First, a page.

What is it? Karma is a food rescuing company that aims to eliminate food waste by allowing “retailers to sell their surplus food to consumers at half price” through its app (Karma, 2020b). Founded in Sweden in 2016, Karma has now expanded to markets in the UK and France (Karma, 2020b). In 2018, Karma started a pilot collaboration with Electrolux, to create food rescuing Smart Fridges, that would make it easier for consumers to purchase (rescue) surplus food (Electrolux, 2020; Karma, 2020c).
Why is this important? Food production accounts for 26% of global greenhouse gas (GHG) emissions (Ritchie, 2019). However, one-third (1.3 billion tonnes/year) of all food produced goes to waste (FAO, 2011). When this wasted food is disposed of, it can produce methane, a greenhouse gas 84 times more potent than CO2 (UNECE, 2020). The resulting emissions from food waste account for 6% of global GHG emissions, which is four times higher than the entire aviation industry (Karma, 2020a; Ritchie, 2020). Thus, eliminating food waste is an important goal in mitigating global warming. The Karma – Electrolux Smart Fridges can help businesses connect consumers with their surplus food more easily (Karma, 2020c).
Main resource strategy: Slowing the Loop by connecting consumers with surplus food more easily.
Business model aspects: Karma and Electrolux have collaborated to trial Smart Fridges to tackle food waste.
- Value Proposition: A smart fridge to ease pick up of surplus food items.
- Value Creation & Delivery: Businesses can purchase the fridge from Karma’s website. Karma delivers and installs the smart fridge for free. Retailers can then place surplus food items that they want to sell in the smart fridge, and place an ad for the items on the Karma app. Customers can then buy the food items at a discounted rate on the app, and pick up their order from the fridge without any input from store staff. Customers can unlock the smart fridge using the app, only after a purchase is made. The rescued items are displayed on the order invoice and if needed, can be shown for inspection before leaving the store (Karma, 2020a).
- Value Capture: Businesses can receive an additional revenue stream, by selling good food that would otherwise have gone to waste, while reducing the amount of staff engagement needed to manage the process (Karma, 2020c).
Business model experimentation practices: The Smart Fridges have been piloted in stores and public spaces across Sweden in 2019. Following extremely positive results from the pilot, the companies have future plans for European Expansion (Electrolux, 2020).
Sustainability outcomes: According to their Karma and Electrolux’s estimates, “67% more food that was near-expiry date but still perfectly edible reached the tables of consumers” (Electrolux, 2020, p. 73; Karma, 2020c).
Electrolux. (2020). Sustainability Report 2019. Accessed 14 December 2020 at: https://www.electroluxgroup.com/sustainabilityreports/2019/files/2019/PDF/Electrolux_Sustainability_Report_2019_final.pdf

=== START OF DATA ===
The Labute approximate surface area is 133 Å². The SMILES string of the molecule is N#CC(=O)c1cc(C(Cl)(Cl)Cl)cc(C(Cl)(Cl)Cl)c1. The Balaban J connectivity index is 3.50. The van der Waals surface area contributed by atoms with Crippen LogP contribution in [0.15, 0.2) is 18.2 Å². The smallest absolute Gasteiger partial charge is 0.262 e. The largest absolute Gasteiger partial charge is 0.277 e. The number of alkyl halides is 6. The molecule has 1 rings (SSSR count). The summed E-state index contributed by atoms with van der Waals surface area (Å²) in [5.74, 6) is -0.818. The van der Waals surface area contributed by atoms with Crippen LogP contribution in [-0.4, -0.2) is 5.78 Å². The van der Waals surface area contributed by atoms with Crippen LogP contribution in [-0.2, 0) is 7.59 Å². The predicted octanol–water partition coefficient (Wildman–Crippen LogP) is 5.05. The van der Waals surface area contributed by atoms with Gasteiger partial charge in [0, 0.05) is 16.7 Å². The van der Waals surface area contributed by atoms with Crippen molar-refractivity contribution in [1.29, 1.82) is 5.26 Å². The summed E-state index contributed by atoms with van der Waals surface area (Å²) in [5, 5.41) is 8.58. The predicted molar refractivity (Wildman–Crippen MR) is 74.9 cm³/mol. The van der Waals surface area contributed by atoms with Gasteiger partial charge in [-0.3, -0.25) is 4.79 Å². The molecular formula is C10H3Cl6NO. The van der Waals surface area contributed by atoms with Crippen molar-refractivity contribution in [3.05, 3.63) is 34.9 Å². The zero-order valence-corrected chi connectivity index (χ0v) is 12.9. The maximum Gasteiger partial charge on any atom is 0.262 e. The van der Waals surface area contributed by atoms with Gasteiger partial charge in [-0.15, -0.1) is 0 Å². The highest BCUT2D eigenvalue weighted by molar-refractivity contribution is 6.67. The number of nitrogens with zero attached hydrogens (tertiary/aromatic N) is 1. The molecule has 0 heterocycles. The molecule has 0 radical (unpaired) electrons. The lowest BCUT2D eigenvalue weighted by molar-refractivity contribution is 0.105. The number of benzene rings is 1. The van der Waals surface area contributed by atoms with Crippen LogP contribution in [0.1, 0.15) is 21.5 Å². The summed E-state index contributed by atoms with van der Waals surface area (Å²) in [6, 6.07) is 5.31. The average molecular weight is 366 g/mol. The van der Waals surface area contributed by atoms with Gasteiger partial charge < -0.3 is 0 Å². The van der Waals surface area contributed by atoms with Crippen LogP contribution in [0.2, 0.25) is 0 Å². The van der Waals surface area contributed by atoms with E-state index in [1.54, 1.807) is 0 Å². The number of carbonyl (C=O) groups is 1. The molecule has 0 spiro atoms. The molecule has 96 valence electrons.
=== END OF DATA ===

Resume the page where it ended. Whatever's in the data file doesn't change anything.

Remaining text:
FAO (2011). Global Food Losses and Food Waste. Extent Causes and Prevention. URL: http://www.fao.org/3/mb060e/mb060e00.htm
Karma. (2020a). About Food Waste. Accessed 14 December 2020 at: https://karma.life/about-food-waste
Karma. (2020b). About Us. Accessed 14 December 2020 at: https://karma.life/about
Karma. (2020c). Fridge. Accessed 14 December 2020 at: https://karma.life/fridge
Ritche, H. (2019). Food Production is Responsible for One-Quarter of the World’s Greenhouse Gas Emissions. Our World in Data. Accessed 14 December 2020 at: https://ourworldindata.org/food-ghg-emissions
Ritchie, H. (2020). Food Waste is Responsible for 6% of Global Greenhouse Gas Emissions. Our World in Data. Accessed 14 December 2020 at: https://ourworldindata.org/food-waste-emissions
UNECE (2020). Sustainable Energy: Methane Management – The Challenge. Accessed 14 December 2020 at: https://unece.org/challenge
About project Circular X
Project Circular X is about ‘Experimentation with Circular Service Business Models’. It is an ambitious research project funded by the European Research Council (ERC) which supports top researchers from anywhere in the world. Project CIRCULAR X runs from 2020-2025. The project is led by Principal Investigator (PI) Prof Dr Nancy Bocken, who is joined by a multidisciplinary team of researchers at Maastricht Sustainability Institute (MSI), Maastricht School of Business and Economics, Maastricht University. The project cooperates with businesses who want to innovate towards the circular economy.
Project Circular X addresses a new and urgent issue: experimentation with circular service business models (CSBMs). Examples of such new business models include companies shifting from selling products to selling services and introducing lifelong warrantees to extend product lifetimes. However, CSBMs are far from mainstream and research focused on experimentation is little understood. The research aims to conduct interdisciplinary research with 4 objectives:
- Advancing understanding of CSBMs; their emergence and impacts
- Advancing knowledge on CSBM experimentation
- Developing CSBM experimentation tools
- Designing and deploying CSBM experimentation labs
This project has received funding from the European Research Council (ERC) under the European Union’s Horizon 2020 research and innovation programme, grant agreement No. 850159.
Using of this information
When you refer to this case, please use the following source:
Circular X. (2020) Case study: Karma – Electrolux: Food Rescuing Fridges. Accessed from www.circularx.eu